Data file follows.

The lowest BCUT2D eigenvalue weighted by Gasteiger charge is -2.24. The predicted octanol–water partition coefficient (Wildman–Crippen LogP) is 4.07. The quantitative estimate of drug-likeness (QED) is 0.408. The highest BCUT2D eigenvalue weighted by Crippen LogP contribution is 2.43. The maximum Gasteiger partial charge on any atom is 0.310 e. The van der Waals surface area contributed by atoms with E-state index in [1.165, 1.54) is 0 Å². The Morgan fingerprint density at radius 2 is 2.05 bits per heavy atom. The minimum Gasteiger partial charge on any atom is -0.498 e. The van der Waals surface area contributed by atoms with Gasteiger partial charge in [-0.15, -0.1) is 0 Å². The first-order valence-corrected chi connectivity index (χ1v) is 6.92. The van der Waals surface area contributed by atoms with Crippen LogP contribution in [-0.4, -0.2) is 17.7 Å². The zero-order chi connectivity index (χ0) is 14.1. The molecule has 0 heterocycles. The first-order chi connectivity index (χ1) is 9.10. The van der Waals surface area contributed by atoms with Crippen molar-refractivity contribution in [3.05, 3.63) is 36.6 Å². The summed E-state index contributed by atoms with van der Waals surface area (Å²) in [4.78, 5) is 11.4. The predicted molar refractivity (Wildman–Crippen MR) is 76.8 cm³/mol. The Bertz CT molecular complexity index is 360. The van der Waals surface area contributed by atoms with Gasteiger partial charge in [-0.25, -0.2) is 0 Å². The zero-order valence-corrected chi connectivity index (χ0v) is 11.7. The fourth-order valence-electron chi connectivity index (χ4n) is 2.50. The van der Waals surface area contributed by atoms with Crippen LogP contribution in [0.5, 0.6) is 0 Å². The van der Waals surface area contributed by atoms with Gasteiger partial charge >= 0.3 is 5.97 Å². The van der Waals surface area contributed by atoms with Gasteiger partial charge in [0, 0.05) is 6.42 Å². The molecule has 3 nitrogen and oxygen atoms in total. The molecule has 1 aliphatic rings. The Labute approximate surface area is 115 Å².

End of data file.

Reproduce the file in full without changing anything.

The lowest BCUT2D eigenvalue weighted by Gasteiger charge is -2.24. The predicted octanol–water partition coefficient (Wildman–Crippen LogP) is 4.07. The quantitative estimate of drug-likeness (QED) is 0.408. The highest BCUT2D eigenvalue weighted by Crippen LogP contribution is 2.43. The maximum Gasteiger partial charge on any atom is 0.310 e. The van der Waals surface area contributed by atoms with E-state index in [1.165, 1.54) is 0 Å². The Morgan fingerprint density at radius 2 is 2.05 bits per heavy atom. The minimum Gasteiger partial charge on any atom is -0.498 e. The van der Waals surface area contributed by atoms with Gasteiger partial charge in [-0.15, -0.1) is 0 Å². The first-order valence-corrected chi connectivity index (χ1v) is 6.92. The van der Waals surface area contributed by atoms with Crippen LogP contribution in [-0.4, -0.2) is 17.7 Å². The zero-order chi connectivity index (χ0) is 14.1. The molecule has 0 heterocycles. The first-order chi connectivity index (χ1) is 9.10. The van der Waals surface area contributed by atoms with Crippen molar-refractivity contribution in [3.05, 3.63) is 36.6 Å². The summed E-state index contributed by atoms with van der Waals surface area (Å²) in [4.78, 5) is 11.4. The predicted molar refractivity (Wildman–Crippen MR) is 76.8 cm³/mol. The Bertz CT molecular complexity index is 360. The van der Waals surface area contributed by atoms with Gasteiger partial charge in [-0.25, -0.2) is 0 Å². The zero-order valence-corrected chi connectivity index (χ0v) is 11.7. The fourth-order valence-electron chi connectivity index (χ4n) is 2.50. The van der Waals surface area contributed by atoms with Crippen LogP contribution in [0.5, 0.6) is 0 Å². The van der Waals surface area contributed by atoms with Gasteiger partial charge >= 0.3 is 5.97 Å². The van der Waals surface area contributed by atoms with Gasteiger partial charge in [0, 0.05) is 6.42 Å². The molecule has 3 nitrogen and oxygen atoms in total. The molecule has 1 aliphatic rings. The Labute approximate surface area is 115 Å².